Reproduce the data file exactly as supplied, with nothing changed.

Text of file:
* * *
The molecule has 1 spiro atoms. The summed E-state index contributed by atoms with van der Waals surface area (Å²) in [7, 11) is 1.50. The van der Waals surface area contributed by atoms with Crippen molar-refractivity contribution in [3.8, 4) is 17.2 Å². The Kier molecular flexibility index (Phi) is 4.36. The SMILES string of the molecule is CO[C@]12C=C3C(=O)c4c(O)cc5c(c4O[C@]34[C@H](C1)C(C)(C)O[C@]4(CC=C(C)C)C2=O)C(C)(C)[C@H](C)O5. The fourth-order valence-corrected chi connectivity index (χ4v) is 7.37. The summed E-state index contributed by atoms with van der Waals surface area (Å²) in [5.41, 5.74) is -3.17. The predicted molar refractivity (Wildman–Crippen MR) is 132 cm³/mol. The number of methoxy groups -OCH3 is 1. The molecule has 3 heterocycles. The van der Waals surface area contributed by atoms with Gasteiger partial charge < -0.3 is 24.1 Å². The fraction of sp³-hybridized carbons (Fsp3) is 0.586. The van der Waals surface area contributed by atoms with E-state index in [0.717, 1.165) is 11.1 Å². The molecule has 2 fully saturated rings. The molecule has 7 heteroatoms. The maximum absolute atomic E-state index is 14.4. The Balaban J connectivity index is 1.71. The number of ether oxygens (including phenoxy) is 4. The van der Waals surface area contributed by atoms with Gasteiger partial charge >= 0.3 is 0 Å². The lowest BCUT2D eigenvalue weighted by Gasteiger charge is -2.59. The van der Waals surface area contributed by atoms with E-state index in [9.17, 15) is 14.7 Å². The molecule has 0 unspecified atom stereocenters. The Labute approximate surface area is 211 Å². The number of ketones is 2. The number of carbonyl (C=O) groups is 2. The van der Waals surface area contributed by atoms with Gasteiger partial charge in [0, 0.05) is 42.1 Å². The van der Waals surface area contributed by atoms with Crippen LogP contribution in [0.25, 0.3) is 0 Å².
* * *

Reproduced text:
The molecule has 1 spiro atoms. The summed E-state index contributed by atoms with van der Waals surface area (Å²) in [7, 11) is 1.50. The van der Waals surface area contributed by atoms with Crippen molar-refractivity contribution in [3.8, 4) is 17.2 Å². The Kier molecular flexibility index (Phi) is 4.36. The SMILES string of the molecule is CO[C@]12C=C3C(=O)c4c(O)cc5c(c4O[C@]34[C@H](C1)C(C)(C)O[C@]4(CC=C(C)C)C2=O)C(C)(C)[C@H](C)O5. The fourth-order valence-corrected chi connectivity index (χ4v) is 7.37. The summed E-state index contributed by atoms with van der Waals surface area (Å²) in [5.41, 5.74) is -3.17. The predicted molar refractivity (Wildman–Crippen MR) is 132 cm³/mol. The number of methoxy groups -OCH3 is 1. The molecule has 3 heterocycles. The van der Waals surface area contributed by atoms with Gasteiger partial charge < -0.3 is 24.1 Å². The fraction of sp³-hybridized carbons (Fsp3) is 0.586. The van der Waals surface area contributed by atoms with E-state index in [0.717, 1.165) is 11.1 Å². The molecule has 2 fully saturated rings. The molecule has 7 heteroatoms. The maximum absolute atomic E-state index is 14.4. The Balaban J connectivity index is 1.71. The number of ether oxygens (including phenoxy) is 4. The van der Waals surface area contributed by atoms with Gasteiger partial charge >= 0.3 is 0 Å². The lowest BCUT2D eigenvalue weighted by Gasteiger charge is -2.59. The van der Waals surface area contributed by atoms with E-state index in [9.17, 15) is 14.7 Å². The molecule has 0 unspecified atom stereocenters. The Labute approximate surface area is 211 Å². The number of ketones is 2. The number of carbonyl (C=O) groups is 2. The van der Waals surface area contributed by atoms with Gasteiger partial charge in [0, 0.05) is 42.1 Å². The van der Waals surface area contributed by atoms with Crippen LogP contribution in [0.25, 0.3) is 0 Å².